Wednesday, April 11, 2012

Coming Home Isn't Easy


Who knew that getting back home would be such a hassle. Going through customs from Botswana to South Africa is a piece of cake. You show your passport, they stamp it and then you walk through the side of the exit that says, "Nothing to Declare." In Johannesburg we even had time to go through customs, pick up the bags we had stored, go through the process to get our tourist tax refund, check in to our flight and go through security with over an hour to spare.

Then it got interesting. When we got to the Delta gate we had to go through security again. This meant a pat-down and a physical inspection of all our carry-ons. When asked why only those of us going to the US had this extra security check, the inspector said, "You Americans don't even trust yourselves." I just smiled since what he said certainly seems to be true.

Even more bizarrely, after we got through passport control and customs in Atlanta, we had to go through ANOTHER security check. This one was the most extensive yet. To begin with our bags had to be rechecked to come out of a baggage claim on the other side of the airport. Then we went through the full security check: remove shoes and electronics and everything from all your pockets, just like we were boarding a plane. We did all that wondering why it was harder to get out of the airport than it had been to get on the plane in the first place. Europe and Africa don't haven't required the removal of the shoes for years now.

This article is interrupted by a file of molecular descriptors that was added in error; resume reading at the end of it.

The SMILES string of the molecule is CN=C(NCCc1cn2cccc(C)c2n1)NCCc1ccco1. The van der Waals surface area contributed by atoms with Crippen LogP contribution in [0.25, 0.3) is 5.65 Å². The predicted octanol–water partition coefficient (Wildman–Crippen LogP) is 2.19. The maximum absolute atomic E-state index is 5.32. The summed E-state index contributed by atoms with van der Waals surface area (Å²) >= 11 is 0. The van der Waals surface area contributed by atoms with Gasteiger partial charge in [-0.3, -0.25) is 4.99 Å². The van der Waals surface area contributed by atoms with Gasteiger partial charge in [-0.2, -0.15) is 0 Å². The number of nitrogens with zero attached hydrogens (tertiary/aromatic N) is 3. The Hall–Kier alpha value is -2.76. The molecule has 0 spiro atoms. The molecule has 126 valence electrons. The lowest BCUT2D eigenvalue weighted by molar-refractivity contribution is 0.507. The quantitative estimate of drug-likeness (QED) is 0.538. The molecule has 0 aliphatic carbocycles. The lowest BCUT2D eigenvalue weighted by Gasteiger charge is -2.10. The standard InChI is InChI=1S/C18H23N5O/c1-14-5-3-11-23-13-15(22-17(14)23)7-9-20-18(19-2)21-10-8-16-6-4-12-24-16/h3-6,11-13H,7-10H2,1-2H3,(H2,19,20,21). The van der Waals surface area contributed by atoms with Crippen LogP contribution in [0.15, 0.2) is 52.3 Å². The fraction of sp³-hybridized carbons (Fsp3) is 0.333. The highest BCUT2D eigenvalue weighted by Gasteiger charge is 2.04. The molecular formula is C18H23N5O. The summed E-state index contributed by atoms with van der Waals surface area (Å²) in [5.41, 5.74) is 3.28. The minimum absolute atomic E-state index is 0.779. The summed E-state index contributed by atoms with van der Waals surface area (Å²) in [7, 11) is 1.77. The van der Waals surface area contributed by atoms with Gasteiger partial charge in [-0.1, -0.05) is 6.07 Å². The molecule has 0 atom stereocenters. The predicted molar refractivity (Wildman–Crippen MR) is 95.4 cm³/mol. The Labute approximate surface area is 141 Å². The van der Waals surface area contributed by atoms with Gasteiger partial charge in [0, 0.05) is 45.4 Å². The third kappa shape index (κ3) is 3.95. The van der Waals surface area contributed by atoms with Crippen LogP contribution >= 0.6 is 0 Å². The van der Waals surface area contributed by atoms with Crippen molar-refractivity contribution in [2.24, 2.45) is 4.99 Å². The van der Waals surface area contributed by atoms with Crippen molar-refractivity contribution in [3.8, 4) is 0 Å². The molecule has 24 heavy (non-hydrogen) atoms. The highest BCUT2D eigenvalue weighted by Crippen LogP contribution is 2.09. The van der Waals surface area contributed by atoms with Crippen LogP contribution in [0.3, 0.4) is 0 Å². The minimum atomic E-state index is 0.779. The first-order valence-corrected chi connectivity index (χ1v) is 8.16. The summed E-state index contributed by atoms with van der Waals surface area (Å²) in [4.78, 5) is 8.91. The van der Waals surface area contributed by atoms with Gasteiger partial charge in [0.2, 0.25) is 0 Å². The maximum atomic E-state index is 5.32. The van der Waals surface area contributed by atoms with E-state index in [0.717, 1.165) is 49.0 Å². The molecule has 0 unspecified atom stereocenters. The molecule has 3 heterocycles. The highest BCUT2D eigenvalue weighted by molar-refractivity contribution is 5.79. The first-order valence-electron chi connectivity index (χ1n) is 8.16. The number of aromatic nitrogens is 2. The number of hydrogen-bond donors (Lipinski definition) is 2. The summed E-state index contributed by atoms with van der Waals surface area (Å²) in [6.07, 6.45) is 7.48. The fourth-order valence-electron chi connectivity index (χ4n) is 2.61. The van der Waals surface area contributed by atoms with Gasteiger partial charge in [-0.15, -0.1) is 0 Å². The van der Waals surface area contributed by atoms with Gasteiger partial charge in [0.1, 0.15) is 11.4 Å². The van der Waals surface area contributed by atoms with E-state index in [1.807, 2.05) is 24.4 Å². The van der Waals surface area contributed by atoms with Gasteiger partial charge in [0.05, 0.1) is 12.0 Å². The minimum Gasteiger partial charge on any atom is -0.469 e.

We were also supposed to make sure we put any liquids we had purchased duty free into the baggage we had rechecked. Unfortunately, we didn't understand that part of the instructions so we still had the bottle of Amarula we had purchased in the duty free shop with us. So Linda got to go all the way back and check another bag so we could get out of the airport. When I asked the TSA lady why we had to do all this, her reply was that it's the rule. When I asked why that was the rule, she told me that is the way it has always been that way in Atlanta, even though it is not that way anywhere else we have re-entered the country.

While Linda was gone for the 15 minutes it took to go back and check a bag with the Amarula, I asked someone at the information booth at the end of the security check. He explained that the design of the Atlanta Airport means that when we left the international arrivals area, we were still within the secure zone, so all this is really necessary. When I told him what the TSA lady had told me that was because that is how TSA responds, but that as a citizen, traveler and pilot, he would do better. He also said that a new international terminal will open on May 16 and this extra security will not be necessary. It is so nice to talk to someone who will actually listen to the question and respond with a reasonable answer. At least now we understand why this seemingly ridiculous policy is in place.

The sad thing is that this all makes us seem so unwelcome to visitors from other countries. As a nation we are so paranoid that we make our guests feel unwelcome before they are even allowed in the country.

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